1. Warrior IReach your left leg back and bend your right knee directly over your right ankle. Place your left foot flat at a 45-degree angle. Make sure your right ankle and foot are at a 90-degree angle (pointing forward) and that your right heel is aligned with your left heel. (People with ankle problems may lift the heel, and balance on the toes). Draw your right, outer hip back, and align your right thigh parallel to the ground. Lift your torso and arch your upper back slightly, raising arms overhead. Point fingers up with palms facing together. Lift your rib cage away from the pelvis. Look forward, head in a neutral position. Repeat on the other side, right leg back
- Strengthens and stretches your quadriceps, hamstrings, ankles, and hip flexors
- Increases endurance in the legs, which helps prevent “Elvis leg”
- Stronger hip flexors, quads, and hamstrings and stabilizes knees for high-steps and extending legs for reachy, sideways foot placements enhance a climber’s ability to high-step
- Stretches the chest and lungs, shoulders and neck, belly, groins (psoas)
- Strengthens the shoulders, arms, and back muscles
2. One-Legged King Pigeon PoseFrom Down Dog, lift your left leg into the air. Bend that leg and bring the knee toward your left wrist, forming an angle through your left shin and thigh bone. Inch your hips back by turning your right toes under and picking up your hips and setting them down evenly. Come down onto your elbows or forehead, and relax into a forward fold over your left shin. Keep some energy pulling inward as you release the big muscles of your left hip. Stay for 1–5 minutes. Release, and take the pose on the other side.
- Opens outer hips and thighs
- Stretches inner groin, where climbers can be really tight
- Softens the hip flexors of the back leg and will give you space to reach those high footholds
3. Wide-Legged Standing Forward BendStand sideways on your mat with your feet wide apart. Turn your thighs and big toes in slightly. Interlock your fingers at your sacrum. Keep some space between your wrists. Press evenly into the four corners of your feet, fold forward at your hips, and take your arms overhead, sliding them toward the floor. Experiment with turning your palms toward your back (which will open your superficial shoulder muscles and fascia) or turning them out and externally rotating the shoulders. Stay for five breaths. Come up to standing and bring your feet together.
- Loosens hamstrings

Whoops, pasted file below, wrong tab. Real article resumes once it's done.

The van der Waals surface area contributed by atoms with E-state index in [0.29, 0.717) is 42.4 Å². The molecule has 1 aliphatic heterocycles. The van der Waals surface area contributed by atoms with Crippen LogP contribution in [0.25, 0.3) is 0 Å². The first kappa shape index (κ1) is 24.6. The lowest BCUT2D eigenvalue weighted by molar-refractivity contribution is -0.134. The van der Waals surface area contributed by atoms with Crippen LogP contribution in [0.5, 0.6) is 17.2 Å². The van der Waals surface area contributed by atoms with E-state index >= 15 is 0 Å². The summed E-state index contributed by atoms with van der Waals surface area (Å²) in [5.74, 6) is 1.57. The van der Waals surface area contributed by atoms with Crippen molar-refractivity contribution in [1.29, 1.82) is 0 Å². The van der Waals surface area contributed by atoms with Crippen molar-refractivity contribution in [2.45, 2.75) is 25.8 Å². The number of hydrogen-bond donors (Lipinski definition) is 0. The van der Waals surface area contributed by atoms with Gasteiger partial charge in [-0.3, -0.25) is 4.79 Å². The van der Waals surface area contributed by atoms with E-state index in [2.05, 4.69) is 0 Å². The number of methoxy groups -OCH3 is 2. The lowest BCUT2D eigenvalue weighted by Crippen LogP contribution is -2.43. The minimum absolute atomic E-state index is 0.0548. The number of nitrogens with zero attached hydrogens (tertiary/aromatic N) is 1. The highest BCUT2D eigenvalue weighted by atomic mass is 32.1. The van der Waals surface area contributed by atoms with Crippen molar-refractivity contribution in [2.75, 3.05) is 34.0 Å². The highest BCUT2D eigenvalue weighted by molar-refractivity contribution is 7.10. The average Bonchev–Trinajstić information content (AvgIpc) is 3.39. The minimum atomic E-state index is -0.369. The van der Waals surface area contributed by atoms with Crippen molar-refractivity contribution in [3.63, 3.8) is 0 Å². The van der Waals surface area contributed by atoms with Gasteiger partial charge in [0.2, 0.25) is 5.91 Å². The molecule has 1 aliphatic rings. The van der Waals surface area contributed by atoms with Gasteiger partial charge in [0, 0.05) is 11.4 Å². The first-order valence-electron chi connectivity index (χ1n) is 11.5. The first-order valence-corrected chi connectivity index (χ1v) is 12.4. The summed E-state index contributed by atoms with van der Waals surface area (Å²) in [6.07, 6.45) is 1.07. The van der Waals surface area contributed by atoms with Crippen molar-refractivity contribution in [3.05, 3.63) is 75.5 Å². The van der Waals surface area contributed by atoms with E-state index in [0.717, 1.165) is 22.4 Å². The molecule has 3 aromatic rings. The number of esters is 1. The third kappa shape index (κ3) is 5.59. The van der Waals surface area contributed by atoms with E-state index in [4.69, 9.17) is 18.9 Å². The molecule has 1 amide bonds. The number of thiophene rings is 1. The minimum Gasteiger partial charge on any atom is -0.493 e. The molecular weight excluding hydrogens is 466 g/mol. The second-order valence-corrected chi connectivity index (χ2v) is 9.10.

- Opens shoulders
- Finds midline for more stabilit
- Lengthens the spine
4. Thunderbolt PoseTuck your toes under (even that stubborn pinky toe), and sit back on your heels. Relax your weight down gradually for 5 breaths. Work up to staying 3 minutes daily. If this feels like too much, lean forward and place your hands on the floor to take some of your weight off your heels.
- Stretches tired feet
- Opens up tight plantar fascia, as well as the connective tissue and muscles around the calves
5. Tree Pose
- From Mountain Pose, shift your body weight onto your left leg and lift your
- right leg off the floor. Place the sole of your right foot as high on the inner left thigh as you can (above the knee or below the knee, but never on your knee). Open the right hip. Press the foot into the thigh. Feel your midline and press your standing leg into the ground, feel your spine grow long out of this rootedness.
- Finds your center
- Improves mental focus
- Gains balance
- Opens the hips
6. Mountain PoseStand with heels slightly apart, big toes touching. Balance your weight evenly by lifting and spreading your toes and rocking your body on your feet. Lift your kneecaps, strengthen the inner arches of your feet, turn the upper thighs slightly inward, and draw your pubic bone and tailbone toward each other. Lift your upper body without sticking your ribs out, stretch your shoulder blades back, and drop your shoulders. Drop and straighten your arms, opening your palms in front of you. Grow tall through the crown of your head, chin parallel to the floor. Allow your tongue to be flat on the floor of your mouth. Soften your eyes
- Promotes stillness, relaxed strength, and “groundedness”
Further Reading: Yoga and Men: Tackling Common Misconceptions